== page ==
5. A note about tools. Drill point plunges easiest, Fish-tail gives your the nicest edge finish. Depends on what you are going for. I don't recommend flat burr endmills. Disadvantage of both and advantages of neither. Here is a great site on composite machining. Why Chipbreaker and Diamond-cut Routers are Better for Machining Fiberglass and Carbon-fiber Composites
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      The Electronics

      At the heart of the electronics is the TinyG v8 motion controller and Chillipeppr software. Heatsinks were added on all the motor drivers as I run the current pots totally maxed out at 2.8A or so on the 262 oz-in NEMA 23's on all 4 axes. I run at 1/8 microsteps on XY and 1/2 microsteps on Z. XY Jerk accel. is 5000, and travel rate is from 1000-3000 mm/min. It can be pushed faster but when only milling fiber around 20-40 IPM, there really isn't much point to push it. Some points to mention about the TinyG and electronics:

      1. Motion planning and jerk/acceleration customization is a breeze though Chillipeppr and once tweaked, that thing can really move those motors around. Spend the time to tweak it right for the rigidity of your build.
      2. Use the shortest possible USB cable you can find. Any cable over a couple feet can make the serial comms really twitchy.
      3. Use shielded wire on all homing/limit switches, or at the very least run the homing wires far away from your stepper motor wires. The potential for twitchiness in the homing/limit wires on the TinyG is its biggest drawback. Getting the homing jerk accelerations tweaked properly in Chillipeppr can also be a real pain so MINIMIZE EMI wherever you can. It will save you hours in the future....Also put ferrite toroids on all the stepper and spindle motor wires and remember to earth ground your V-slots. This actually makes a difference in preventing noise in the homing lines I've found.
      4. In Chillipeppr, if your machine ever gets a jitter, stutter or stall when running gcode, turn off the realtime 3D viewer first. There are a multitude of gcode sending tweaks in Chilipeppr but in my experience, the 3D viewer can put a huge strain on the browser and can directly cause interruptions in the gcode, even on relatively new computers.
      5. When you login to Chillipeppr, it always saves the previous job. This seems minor but is actually quite handy when doing production while juggling multiple revisions of revisions of gcode files.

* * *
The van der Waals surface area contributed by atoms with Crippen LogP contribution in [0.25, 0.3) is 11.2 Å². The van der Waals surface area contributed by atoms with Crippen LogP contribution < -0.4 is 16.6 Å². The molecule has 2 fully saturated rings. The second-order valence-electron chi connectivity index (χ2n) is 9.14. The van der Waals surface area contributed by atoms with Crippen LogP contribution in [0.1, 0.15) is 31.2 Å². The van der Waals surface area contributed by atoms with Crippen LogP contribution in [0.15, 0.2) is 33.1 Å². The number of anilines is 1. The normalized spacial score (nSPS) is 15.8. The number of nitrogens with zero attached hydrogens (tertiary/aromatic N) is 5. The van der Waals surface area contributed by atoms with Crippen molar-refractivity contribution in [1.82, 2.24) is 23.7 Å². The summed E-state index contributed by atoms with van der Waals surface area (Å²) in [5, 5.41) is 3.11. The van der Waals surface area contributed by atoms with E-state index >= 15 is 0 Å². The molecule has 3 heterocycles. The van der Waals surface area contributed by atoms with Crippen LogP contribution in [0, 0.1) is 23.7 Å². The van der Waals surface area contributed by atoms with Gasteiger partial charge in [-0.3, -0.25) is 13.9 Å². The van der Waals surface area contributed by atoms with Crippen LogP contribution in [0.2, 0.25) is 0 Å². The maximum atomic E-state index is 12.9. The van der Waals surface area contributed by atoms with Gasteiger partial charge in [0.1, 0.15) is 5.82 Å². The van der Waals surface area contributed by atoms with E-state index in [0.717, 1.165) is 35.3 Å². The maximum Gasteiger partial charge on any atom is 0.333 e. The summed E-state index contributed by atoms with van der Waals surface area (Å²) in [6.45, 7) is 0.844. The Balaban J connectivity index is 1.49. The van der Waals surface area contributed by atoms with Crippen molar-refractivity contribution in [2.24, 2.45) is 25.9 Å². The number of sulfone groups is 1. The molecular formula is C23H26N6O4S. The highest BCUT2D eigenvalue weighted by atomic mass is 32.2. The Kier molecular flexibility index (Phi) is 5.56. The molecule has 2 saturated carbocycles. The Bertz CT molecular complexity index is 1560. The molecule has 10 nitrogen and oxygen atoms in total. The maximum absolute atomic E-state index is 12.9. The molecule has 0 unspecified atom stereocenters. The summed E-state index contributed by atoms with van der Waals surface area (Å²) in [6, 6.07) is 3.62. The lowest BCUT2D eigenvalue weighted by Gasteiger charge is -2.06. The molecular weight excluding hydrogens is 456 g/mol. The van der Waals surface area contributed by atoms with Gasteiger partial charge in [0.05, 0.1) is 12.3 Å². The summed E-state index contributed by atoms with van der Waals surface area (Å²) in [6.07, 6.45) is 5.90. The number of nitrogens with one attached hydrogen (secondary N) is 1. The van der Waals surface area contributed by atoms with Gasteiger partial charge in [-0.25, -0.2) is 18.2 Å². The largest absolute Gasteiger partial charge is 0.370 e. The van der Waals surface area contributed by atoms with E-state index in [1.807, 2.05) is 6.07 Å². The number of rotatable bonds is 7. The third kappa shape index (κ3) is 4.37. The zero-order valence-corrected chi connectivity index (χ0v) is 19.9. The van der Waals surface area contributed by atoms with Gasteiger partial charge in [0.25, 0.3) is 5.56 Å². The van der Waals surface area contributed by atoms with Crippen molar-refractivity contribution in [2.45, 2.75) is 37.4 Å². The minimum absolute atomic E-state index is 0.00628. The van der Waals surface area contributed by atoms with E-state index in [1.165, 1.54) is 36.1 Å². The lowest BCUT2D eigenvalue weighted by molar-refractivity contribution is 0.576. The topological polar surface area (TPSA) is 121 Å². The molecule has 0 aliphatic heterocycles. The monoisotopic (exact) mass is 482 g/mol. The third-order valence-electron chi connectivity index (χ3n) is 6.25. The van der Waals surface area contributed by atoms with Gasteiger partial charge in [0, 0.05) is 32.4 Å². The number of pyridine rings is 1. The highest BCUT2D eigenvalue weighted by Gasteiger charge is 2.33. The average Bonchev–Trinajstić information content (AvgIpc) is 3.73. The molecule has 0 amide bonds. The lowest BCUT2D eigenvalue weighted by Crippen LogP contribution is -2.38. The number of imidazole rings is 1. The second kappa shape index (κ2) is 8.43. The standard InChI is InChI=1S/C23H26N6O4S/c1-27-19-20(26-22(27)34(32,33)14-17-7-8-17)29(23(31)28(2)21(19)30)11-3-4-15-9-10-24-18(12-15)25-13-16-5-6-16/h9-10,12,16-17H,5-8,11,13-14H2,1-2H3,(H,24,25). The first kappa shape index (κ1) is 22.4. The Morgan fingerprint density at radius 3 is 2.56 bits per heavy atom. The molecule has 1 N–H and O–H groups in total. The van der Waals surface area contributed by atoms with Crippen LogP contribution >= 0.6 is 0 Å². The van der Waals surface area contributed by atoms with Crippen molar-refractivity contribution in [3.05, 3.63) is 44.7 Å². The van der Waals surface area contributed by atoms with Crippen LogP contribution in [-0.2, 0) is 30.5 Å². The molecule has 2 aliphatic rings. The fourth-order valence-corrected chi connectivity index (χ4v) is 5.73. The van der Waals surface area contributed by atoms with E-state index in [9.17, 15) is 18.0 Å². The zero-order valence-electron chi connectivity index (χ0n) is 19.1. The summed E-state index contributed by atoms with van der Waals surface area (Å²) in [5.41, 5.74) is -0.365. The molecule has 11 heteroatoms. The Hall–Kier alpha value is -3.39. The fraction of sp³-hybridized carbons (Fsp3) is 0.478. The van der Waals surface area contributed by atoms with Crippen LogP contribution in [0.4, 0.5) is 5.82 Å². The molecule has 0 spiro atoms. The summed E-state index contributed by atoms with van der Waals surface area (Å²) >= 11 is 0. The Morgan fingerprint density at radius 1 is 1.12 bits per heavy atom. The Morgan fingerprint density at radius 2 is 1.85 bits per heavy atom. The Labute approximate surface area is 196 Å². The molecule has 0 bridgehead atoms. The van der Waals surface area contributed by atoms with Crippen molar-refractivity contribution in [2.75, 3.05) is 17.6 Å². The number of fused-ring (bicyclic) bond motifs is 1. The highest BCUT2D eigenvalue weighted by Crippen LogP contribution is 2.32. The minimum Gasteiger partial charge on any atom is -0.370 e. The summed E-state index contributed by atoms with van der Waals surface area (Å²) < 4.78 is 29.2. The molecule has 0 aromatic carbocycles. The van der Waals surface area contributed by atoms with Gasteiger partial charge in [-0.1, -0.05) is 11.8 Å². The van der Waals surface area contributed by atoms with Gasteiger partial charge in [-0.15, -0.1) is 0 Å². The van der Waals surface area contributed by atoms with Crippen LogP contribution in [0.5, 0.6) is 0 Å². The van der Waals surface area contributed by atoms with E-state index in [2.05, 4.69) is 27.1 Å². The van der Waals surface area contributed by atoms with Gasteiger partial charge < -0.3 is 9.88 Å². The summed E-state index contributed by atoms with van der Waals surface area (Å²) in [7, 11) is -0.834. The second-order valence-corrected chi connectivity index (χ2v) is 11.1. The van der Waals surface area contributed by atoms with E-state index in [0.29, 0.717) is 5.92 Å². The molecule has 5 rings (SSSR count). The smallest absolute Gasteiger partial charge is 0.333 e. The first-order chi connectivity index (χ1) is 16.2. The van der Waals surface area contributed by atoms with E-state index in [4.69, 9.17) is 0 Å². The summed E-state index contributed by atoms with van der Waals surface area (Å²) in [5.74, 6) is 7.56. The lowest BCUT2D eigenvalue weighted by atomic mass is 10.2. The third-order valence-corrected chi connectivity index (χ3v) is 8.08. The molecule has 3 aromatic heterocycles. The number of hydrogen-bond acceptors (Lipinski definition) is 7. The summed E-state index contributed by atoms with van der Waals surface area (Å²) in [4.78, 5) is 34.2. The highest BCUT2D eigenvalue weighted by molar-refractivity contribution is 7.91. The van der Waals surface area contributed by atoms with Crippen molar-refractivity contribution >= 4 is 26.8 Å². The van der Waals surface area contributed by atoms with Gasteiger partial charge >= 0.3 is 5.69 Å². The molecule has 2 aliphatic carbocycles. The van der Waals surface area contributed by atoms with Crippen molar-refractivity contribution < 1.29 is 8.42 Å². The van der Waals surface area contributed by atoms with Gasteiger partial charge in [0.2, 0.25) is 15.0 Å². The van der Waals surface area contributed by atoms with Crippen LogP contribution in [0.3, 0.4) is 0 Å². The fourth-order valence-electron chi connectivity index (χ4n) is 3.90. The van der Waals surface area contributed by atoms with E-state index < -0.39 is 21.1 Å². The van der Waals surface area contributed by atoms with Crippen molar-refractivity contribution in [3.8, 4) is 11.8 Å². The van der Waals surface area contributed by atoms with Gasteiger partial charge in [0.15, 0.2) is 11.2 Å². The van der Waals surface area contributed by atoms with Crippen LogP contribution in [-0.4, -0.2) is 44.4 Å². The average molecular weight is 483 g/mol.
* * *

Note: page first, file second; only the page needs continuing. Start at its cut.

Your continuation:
6. Once you understand the settings and what they do in Chilipeppr, the easiest and fastest way to modify the TinyG is to just use a text file. Super simple to set different layers, ie) G54, G55, etc. I'll elaborate on this in a future update along with the gcode sending settings that work best for me.
      7. Put heatsinks on your motors, and a fan blowing across the TinyG. They all get very hot after an hour of running a job. Especially the Z-motor. I've cannibalized all the heatsink-fans for the Ronin OX from old computer power supplies and electronics garbage in general.

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      A Super Simple Ox Belt Tension System

      I can't stress how important it is to preload the OX belts with considerable tension on both ends of the belt. Without needing any special or complex highly machined parts and a few bucks from the OpenBuilds partstore. Basically a long screw, 3 lock nuts, and a corner/L-bracket per belt tensioner. 4 on the y-beams and 2 on the x-beam. Pictures below say it all. Best way to go about it it is to loosen all the lock nuts slightly after the assembly is in place, loop the belt through and zip tie as tight as you can go, then start unscrewing the long screw the preload the belts. Stop tightening when you think the belt will actually snap. It is now sufficiently tight. Then tighten up all the locknuts on the belt tensioner assembly.